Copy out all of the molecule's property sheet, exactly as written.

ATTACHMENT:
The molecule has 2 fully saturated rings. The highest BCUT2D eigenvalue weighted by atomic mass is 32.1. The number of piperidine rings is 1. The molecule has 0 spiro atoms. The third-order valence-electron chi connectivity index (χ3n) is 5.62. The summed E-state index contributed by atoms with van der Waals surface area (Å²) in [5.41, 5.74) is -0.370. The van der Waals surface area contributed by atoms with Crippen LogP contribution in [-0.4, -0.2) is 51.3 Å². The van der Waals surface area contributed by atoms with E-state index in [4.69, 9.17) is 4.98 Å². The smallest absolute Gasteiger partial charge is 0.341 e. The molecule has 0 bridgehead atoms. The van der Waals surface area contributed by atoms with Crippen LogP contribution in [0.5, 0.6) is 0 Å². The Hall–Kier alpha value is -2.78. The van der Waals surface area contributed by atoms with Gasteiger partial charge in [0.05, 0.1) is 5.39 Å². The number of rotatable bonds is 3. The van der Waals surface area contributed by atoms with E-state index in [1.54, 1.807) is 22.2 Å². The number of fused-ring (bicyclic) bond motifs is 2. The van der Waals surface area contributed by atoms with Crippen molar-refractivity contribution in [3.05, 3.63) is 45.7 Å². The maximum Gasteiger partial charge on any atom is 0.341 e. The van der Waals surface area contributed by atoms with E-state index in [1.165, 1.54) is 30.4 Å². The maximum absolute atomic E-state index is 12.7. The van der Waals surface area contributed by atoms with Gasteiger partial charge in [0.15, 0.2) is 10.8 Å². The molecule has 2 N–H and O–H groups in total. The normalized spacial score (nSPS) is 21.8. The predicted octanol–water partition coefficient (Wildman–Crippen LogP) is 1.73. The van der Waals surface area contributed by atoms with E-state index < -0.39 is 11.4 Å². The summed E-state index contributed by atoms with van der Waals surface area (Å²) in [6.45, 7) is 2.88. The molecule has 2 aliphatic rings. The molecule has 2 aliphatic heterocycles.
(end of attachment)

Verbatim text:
The molecule has 2 fully saturated rings. The highest BCUT2D eigenvalue weighted by atomic mass is 32.1. The number of piperidine rings is 1. The molecule has 0 spiro atoms. The third-order valence-electron chi connectivity index (χ3n) is 5.62. The summed E-state index contributed by atoms with van der Waals surface area (Å²) in [5.41, 5.74) is -0.370. The van der Waals surface area contributed by atoms with Crippen LogP contribution in [-0.4, -0.2) is 51.3 Å². The van der Waals surface area contributed by atoms with E-state index in [4.69, 9.17) is 4.98 Å². The smallest absolute Gasteiger partial charge is 0.341 e. The molecule has 0 bridgehead atoms. The van der Waals surface area contributed by atoms with Crippen LogP contribution in [0.5, 0.6) is 0 Å². The Hall–Kier alpha value is -2.78. The van der Waals surface area contributed by atoms with Gasteiger partial charge in [0.05, 0.1) is 5.39 Å². The number of rotatable bonds is 3. The van der Waals surface area contributed by atoms with E-state index in [1.54, 1.807) is 22.2 Å². The number of fused-ring (bicyclic) bond motifs is 2. The van der Waals surface area contributed by atoms with Crippen molar-refractivity contribution in [3.05, 3.63) is 45.7 Å². The maximum Gasteiger partial charge on any atom is 0.341 e. The van der Waals surface area contributed by atoms with E-state index in [1.165, 1.54) is 30.4 Å². The maximum absolute atomic E-state index is 12.7. The van der Waals surface area contributed by atoms with Gasteiger partial charge in [0.15, 0.2) is 10.8 Å². The molecule has 2 N–H and O–H groups in total. The normalized spacial score (nSPS) is 21.8. The predicted octanol–water partition coefficient (Wildman–Crippen LogP) is 1.73. The van der Waals surface area contributed by atoms with E-state index < -0.39 is 11.4 Å². The summed E-state index contributed by atoms with van der Waals surface area (Å²) in [6.45, 7) is 2.88. The molecule has 2 aliphatic rings. The molecule has 2 aliphatic heterocycles.